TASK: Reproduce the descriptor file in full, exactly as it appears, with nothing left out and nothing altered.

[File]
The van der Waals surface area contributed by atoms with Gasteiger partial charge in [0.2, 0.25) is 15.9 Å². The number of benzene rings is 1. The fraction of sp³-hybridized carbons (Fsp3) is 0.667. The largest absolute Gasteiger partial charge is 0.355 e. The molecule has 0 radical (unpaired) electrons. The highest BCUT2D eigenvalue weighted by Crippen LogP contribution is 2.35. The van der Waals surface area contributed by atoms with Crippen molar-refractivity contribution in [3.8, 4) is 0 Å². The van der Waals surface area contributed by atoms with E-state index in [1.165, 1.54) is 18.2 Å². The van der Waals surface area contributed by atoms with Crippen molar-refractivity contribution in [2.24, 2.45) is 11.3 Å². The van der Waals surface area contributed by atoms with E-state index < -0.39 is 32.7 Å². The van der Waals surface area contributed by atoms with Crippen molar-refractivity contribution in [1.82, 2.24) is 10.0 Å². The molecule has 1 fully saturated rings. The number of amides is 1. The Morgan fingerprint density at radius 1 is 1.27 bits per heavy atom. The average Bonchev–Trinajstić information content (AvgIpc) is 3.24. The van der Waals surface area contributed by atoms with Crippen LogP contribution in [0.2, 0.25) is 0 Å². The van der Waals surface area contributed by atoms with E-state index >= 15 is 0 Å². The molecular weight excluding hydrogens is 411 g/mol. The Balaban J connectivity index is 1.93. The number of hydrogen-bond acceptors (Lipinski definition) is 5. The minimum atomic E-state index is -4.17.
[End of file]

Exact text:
The van der Waals surface area contributed by atoms with Gasteiger partial charge in [0.2, 0.25) is 15.9 Å². The number of benzene rings is 1. The fraction of sp³-hybridized carbons (Fsp3) is 0.667. The largest absolute Gasteiger partial charge is 0.355 e. The molecule has 0 radical (unpaired) electrons. The highest BCUT2D eigenvalue weighted by Crippen LogP contribution is 2.35. The van der Waals surface area contributed by atoms with Crippen molar-refractivity contribution in [3.8, 4) is 0 Å². The van der Waals surface area contributed by atoms with E-state index in [1.165, 1.54) is 18.2 Å². The van der Waals surface area contributed by atoms with Crippen molar-refractivity contribution in [2.24, 2.45) is 11.3 Å². The van der Waals surface area contributed by atoms with E-state index < -0.39 is 32.7 Å². The van der Waals surface area contributed by atoms with Crippen molar-refractivity contribution in [1.82, 2.24) is 10.0 Å². The molecule has 1 fully saturated rings. The number of amides is 1. The Morgan fingerprint density at radius 1 is 1.27 bits per heavy atom. The average Bonchev–Trinajstić information content (AvgIpc) is 3.24. The van der Waals surface area contributed by atoms with Crippen LogP contribution in [0.2, 0.25) is 0 Å². The van der Waals surface area contributed by atoms with E-state index >= 15 is 0 Å². The molecular weight excluding hydrogens is 411 g/mol. The Balaban J connectivity index is 1.93. The number of hydrogen-bond acceptors (Lipinski definition) is 5. The minimum atomic E-state index is -4.17.